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The Public's Other Desert Cities 

Borrowing from an all-time great can't help but invite unflattering comparisons.

John Patrick Hayden (left) and James DeMarse in the Public's Other Desert Cities

Photo courtesy of Pittsburgh Public Theater

John Patrick Hayden (left) and James DeMarse in the Public's Other Desert Cities

Had you been seated near me at Pittsburgh Public Theater's production of Other Desert Cities, you'd have noticed a puzzled look on my face. Here's why:

Edward Albee won the 1967 Pulitzer for A Delicate Balance, a brittle comedy/drama about a meticulous suburban husband and wife — and her alcoholic sister houseguest — whose angry, divorced daughter comes home for a visit. In 2012, Jon Robin Baitz almost won the Pulitzer for Other Desert Cities — a brittle comedy/drama about a suburban couple and alcoholic sister welcoming home an angry daughter. Oh, and both plays feature a dead brother, too. And just in case we've missed it, at one point the mother actually describes their family system as "a delicate balance."

So what the hell is Baitz's point? If you're going to, um, borrow so heavily from another work, borrowing from an all-time great can't help but invite unflattering comparisons. Delicate Balance is about ineffable loneliness and the existential void. Other Desert Cities is a family drama with uninteresting secrets and more than a touch of melodrama.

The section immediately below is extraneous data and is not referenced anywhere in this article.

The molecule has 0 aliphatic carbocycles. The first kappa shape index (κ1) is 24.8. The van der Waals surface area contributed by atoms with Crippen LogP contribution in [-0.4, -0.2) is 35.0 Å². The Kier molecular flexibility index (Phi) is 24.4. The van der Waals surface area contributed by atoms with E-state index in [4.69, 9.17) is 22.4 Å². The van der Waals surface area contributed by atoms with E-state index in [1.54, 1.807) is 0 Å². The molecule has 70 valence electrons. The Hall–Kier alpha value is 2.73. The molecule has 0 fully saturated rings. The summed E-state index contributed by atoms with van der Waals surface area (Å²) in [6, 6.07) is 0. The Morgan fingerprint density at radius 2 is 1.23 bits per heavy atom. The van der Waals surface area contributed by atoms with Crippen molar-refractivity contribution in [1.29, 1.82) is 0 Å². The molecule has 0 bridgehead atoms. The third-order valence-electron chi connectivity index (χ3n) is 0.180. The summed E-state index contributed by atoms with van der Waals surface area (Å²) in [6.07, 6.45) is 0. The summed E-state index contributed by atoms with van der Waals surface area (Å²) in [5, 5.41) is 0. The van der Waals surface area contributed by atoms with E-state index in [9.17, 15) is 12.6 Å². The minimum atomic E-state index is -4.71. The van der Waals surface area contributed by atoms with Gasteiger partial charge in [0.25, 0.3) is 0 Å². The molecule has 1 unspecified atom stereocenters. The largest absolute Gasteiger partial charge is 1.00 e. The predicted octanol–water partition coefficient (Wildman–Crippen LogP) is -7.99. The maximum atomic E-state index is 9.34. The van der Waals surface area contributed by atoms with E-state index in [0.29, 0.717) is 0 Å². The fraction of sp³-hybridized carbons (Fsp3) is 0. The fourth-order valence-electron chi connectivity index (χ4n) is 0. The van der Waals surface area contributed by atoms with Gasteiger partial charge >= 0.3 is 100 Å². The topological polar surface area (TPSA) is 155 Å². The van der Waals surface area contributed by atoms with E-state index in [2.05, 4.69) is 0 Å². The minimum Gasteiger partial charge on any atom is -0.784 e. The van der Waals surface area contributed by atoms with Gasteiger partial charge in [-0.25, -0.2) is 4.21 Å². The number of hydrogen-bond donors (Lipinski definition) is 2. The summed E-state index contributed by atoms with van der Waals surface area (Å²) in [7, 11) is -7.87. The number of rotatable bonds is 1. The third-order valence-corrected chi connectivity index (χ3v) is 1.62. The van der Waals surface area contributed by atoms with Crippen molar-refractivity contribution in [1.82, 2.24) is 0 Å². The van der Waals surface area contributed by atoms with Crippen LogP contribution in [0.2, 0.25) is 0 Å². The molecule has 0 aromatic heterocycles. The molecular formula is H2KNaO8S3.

Baitz supplies a political undercurrent — the parents are right-wing, the children are lefties — but it feels extraneous. In a heated exchange about family dynamics, someone suddenly chirps in about the Iraq War or Dubya or Vietnam. I admire Baitz's politics, but was less impressed with his dramaturgy.

The Public production features five solid actors — I particularly enjoyed John Patrick Hayden's bitchy underplaying of the youngest brother — but something seems a bit off-kilter. Rob Ruggiero directs Helena Ruoti and James DeMarse to play the parents as obviously broken and already disintegrating. So when Pilar Witherspoon attacks as the angry daughter, she mows them down. Ruggiero wants us to have sympathy for the parents from the start, a not-indefensible choice. But it makes Witherspoon seem monotonously whiney and ungrateful, giving the three of them nowhere to go dramatically. As the drunk sister, Susan Cella has a clutch of very funny lines and plays them impeccably.

And I'm saving the best for last: Michael Schweikardt's set design for the Palm Springs family living room. As a model of mid-century modern it is, quite simply, a masterpiece.

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